3. The Sum of Money at Stake in the Action

Under the fourth factor cited in Eitel, "the court must consider the amount of money at stake in relation to the seriousness of Defendant's conduct." PepsiCo, Inc., 238 F.Supp.2d at 1177; see also Philip Morris USA, Inc. v. Castworld Prods., Inc., 219 F.R.D. 494, 500 (C.D. Cal. 2003). Here, the sum of money at stake does not clearly weigh for or against granting the motion. Although Plaintiffs are not seeking monetary relief in this action, the amount of money at stake under the Policy is significant and a declaration that Mr. Long is not entitled to defense under the Policy could have a significant monetary impact on Defendants.

4. The Possibility of a Dispute Concerning Material Facts

The fifth factor also weighs in Plaintiffs' favor. The facts of this case are relatively straightforward and Plaintiffs have provided the court with well-plead allegations with exhibits in support. Here, the Court may assume the truth of well-plead facts in the complaint following the clerk's entry of default and, thus, there is no likelihood that any genuine issue of material fact exists. Defendant's failure to file an answer in this case or a response to the instant motion further supports the conclusion that the possibility of a dispute as to material facts is minimal. See, e.g., Elektra Entm't Group Inc. v. Crawford, 226 F.R.D. 388, 393 (C.D. Cal. 2005) ("Because all allegations in a well-pleaded complaint are taken as true after the court clerk enters default judgment, there is no likelihood that any genuine issue of material fact exists.").

5. Whether the Default Was Due to Excusable Neglect

Upon review of the record before the Court, the Court finds that the default was not the result of excusable neglect. See PepsiCo, Inc., 238 F.Supp.2d at 1177. Plaintiffs mailed Long a copy of the summons and complaint along with a waiver of service form. Mr. Long signed and returned the waiver of service on December 11, 2013. Moreover, Plaintiffs served Long with notice of its motion for default judgment. Despite ample notice of this lawsuit and Plaintiffs' intention to seek a default judgment, Mr. Long has not appeared in this action to date. Thus, the record suggests that he has chosen not to defend this action, and not that the default resulted from any excusable neglect. Accordingly, this Eitel factor favors the entry of a default judgment.

6. The Strong Policy Favoring Decisions on the Merits

"Cases should be decided upon their merits whenever reasonably possible." Eitel, 782 F.2d at 1472. However, district courts have concluded with regularity that this policy, standing alone, is not dispositive, especially where a defendant fails to appear or defend itself in an action. PepsiCo, Inc., 238 F.Supp.2d at 1177; see also Craigslist, Inc. v. Naturemarket, Inc., 694 F.Supp.2d 1039, 1061 (N.D. Cal. Mar. 5, 2010). Accordingly, although the Court is cognizant of the policy favoring decisions on the merits-that policy is unavailable here because Long has not responded. This factor does not weigh against entry of default judgment.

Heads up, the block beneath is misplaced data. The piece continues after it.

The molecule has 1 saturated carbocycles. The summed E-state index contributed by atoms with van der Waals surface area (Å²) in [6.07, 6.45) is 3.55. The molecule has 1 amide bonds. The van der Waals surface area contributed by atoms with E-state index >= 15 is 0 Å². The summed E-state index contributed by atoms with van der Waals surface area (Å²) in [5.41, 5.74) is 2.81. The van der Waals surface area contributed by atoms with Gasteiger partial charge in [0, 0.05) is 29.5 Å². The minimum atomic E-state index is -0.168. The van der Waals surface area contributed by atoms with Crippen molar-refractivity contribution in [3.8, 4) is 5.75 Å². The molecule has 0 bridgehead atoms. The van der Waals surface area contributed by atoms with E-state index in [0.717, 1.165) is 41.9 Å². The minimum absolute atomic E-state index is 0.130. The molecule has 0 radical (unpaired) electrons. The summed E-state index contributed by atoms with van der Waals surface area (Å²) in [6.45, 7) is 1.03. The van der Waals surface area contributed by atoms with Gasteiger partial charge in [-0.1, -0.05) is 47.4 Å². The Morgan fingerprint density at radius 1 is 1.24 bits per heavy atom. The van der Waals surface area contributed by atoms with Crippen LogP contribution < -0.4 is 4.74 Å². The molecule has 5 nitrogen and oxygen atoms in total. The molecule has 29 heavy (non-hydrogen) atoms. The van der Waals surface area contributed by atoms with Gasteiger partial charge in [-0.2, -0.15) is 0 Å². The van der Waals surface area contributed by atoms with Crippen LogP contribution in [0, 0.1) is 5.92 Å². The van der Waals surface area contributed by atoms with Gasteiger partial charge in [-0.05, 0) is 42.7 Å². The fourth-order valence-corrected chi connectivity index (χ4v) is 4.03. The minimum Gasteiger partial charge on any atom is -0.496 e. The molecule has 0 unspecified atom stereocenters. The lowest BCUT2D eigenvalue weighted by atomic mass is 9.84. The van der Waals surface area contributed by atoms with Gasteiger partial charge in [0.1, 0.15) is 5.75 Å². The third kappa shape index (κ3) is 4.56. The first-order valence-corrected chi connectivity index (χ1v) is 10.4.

Upon consideration of the Eitel factors, the Court concludes that Plaintiffs are entitled to the entry of default judgment against Long. Accordingly, the Court will recommend that Plaintiffs' Motion for Default Judgment against Scott Long be granted and that Plaintiffs be awarded a declaration that it has no obligation to defend Scott Long under the Policy in the Dhanens underlying state court action.


Based on the consideration of the pleadings and exhibits to the present application, the Court RECOMMENDS as follows:

1. Plaintiffs Farmers Automobile Insurance Association's and Pekin Insurance Company's Motion for Default Judgment (Doc. 39) be GRANTED;
2. The Court enter a judgment which declares that Plaintiff Farmers Automobile Insurance Association has no duty or obligation to defend Scott T. Long in Case No. 13 CECG 00801 pending in the Superior Court of Fresno County, California, and that the policy numbered TH0156572 does not apply to the claims in Case No. 13 CECG 00801; and
3. The Court enter a judgment which declares that Plaintiff Pekin Insurance Company has no duty to defend Scott T. Long in Case No. 13 CECG 00801 pending in the Superior Court of Fresno County, California, and that the policy numbered 0U0019156 does not apply to the claims in Case No. 13 CECG 00801.

These findings and recommendations are submitted to the district judge assigned to this action, pursuant to Title 28 of the United States Code section 636(b)(1)(B) and this Court's Local Rule 304. Within fifteen (15) days of service of this recommendation, any party may file written objections to these findings and recommendations with the Court and serve a copy on all parties. Such a document should be captioned "Objections to Magistrate Judge's Findings and Recommendations." The district judge will review the magistrate judge's findings and recommendations pursuant to Title 28 of the United States Code section 636(b)(1)(C).

The parties are advised that failure to file objections within the specified time may waive the right to appeal the district judge's order. Martinez v. Ylst, 951 F.2d 1153 (9th Cir. 1991).